What about hearing numbers? For instance, can you hear pi? The answer is yes, you can. In fact you can listen to two renderings, though it took a recent court ruling to make this possible.

The story begins on Pi Day (March 14, or 3.14) 2011, when

*New Scientist*posted a video by a musician called Michael John Blake, in which he played a piano rendering of the first 31 decimal places of pi, played at a tempo of 157 beats per minute (314 divided by two).

The video immediately went viral, but a few hours later, YouTube was contacted by a lawyer representing jazz musician Lars Erickson, who claimed that Blake's work sounded very similar to his 1992 composition "Pi Symphony", which he had registered with the US copyright office. With a claim of copyright infringement, YouTube removed the video. But Blake decided to lodge an appeal.

Both musicians had produced their works by converting decimal digits to notes on the musical scale and then adjusted tempo, phrasing, and harmonies to give the resulting composition recognizable musicality. The basis for Blake’s appeal was whether it was legally possible to copyright such a representation of pi. This is clearly an interesting question, since books and articles talking about pi and visual art based on pi clearly are copyrightable. Indeed, this very blog post automatically carries copyright.

One year later, on March 14 of this year, US district court judge Michael H. Simon, deliberately choosing to announce his decision on Pi Day, dismissed Erickson’s claim of copyright infringement. "Pi is a non-copyrightable fact, and the transcription of pi to music is a non-copyrightable idea," Simon wrote in his legal opinion. “The resulting pattern of notes is an expression that merges with the non-copyrightable idea of putting pi to music.” (Ideas are not copyrightable.) The only features of his work that Erickson’s registered copyright protected, the judge said, were the musical flourishes he added to give the result a pleasing sound, and on the face of it the flourishes the two composers added were different. Erickson disagrees with Judge Simon’s opinion on that point. Readers can make up their own mind.

In any event, the world now has access to two musical renderings of pi.

I’ve always been intrigued by artists who try to push the boundaries of their form, as indicated by an aside I made during my talk at Wonderfest 2010. As a mathematician, I’m particularly fascinated by attempts to interpret mathematics in different artistic media, novels, movies, TV shows, painting, sculpture, and of course music and dance.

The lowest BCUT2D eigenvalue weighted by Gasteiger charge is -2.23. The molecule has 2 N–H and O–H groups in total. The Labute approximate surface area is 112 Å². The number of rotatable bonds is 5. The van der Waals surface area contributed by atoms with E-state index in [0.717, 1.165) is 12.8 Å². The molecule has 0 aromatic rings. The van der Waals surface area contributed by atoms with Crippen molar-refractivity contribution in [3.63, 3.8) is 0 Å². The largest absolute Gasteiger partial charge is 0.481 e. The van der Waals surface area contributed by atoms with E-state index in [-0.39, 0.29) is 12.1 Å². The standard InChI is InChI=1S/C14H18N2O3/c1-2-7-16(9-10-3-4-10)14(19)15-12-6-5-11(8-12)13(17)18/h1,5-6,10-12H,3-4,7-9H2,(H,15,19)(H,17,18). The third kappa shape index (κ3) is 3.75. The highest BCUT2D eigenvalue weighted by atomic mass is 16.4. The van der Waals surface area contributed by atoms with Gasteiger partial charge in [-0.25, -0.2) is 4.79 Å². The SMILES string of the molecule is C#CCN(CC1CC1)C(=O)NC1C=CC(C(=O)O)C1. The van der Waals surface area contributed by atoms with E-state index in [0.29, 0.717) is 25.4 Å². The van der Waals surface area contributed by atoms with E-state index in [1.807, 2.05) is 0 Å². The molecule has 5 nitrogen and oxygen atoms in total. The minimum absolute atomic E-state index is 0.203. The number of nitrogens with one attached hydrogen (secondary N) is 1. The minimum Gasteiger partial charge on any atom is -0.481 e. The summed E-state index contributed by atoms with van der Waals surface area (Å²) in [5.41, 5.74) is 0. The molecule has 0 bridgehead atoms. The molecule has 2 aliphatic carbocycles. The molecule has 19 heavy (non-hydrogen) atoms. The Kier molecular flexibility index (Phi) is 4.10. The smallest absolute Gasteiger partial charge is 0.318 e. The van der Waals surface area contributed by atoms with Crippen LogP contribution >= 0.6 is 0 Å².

Which brings me to the “Devlin’s Angle” column I posted back in January, when I mentioned the project I worked on with the choral group Zambra, where we set out to interpret some of my favorite mathematical equations in song. I ended my article by promising to say more about that project, but then other topics came up that seemed more pressing, and that promise was not fulfilled.

The equations/formulas we chose were Euler’s equation, Pythagoras’ equation, Area of a circle formula, Einstein’s energy equation, Leibniz’s series for pi, Newton’s second law of motion, and Euler’s polyhedron formula. You can find a description of the entire project on my website.

The stage performances of our show also involved dance, provided by math professor and dancer Karl Schaffer and members of his dance troupe MoveSpeakSpin, but unfortunately we did not have the funding for a video recording.

There is clearly considerable potential in the use of music and dance (and other artistic media) in school mathematics education. Someone else I am aware of, in addition to Schaffer, who is doing great things in this area is Malke Rosenberg with MathInYourFeet.

There is also a new TV series that includes some mathematics, Touch, on Fox TV. I commented on the portrayal of mathematics in that new series in a recent commentary in

*The Huffington Post*. As I said there, I have positive and negative feelings about that particular portrayal, but surely anything that connects mathematics to an aspect of everyday life, particularly recreational activities and popular culture, provides an excellent opportunity for the mathematics educator faced with interesting students in a crucial subject whose many important applications are, to a large extent, hidden from public view.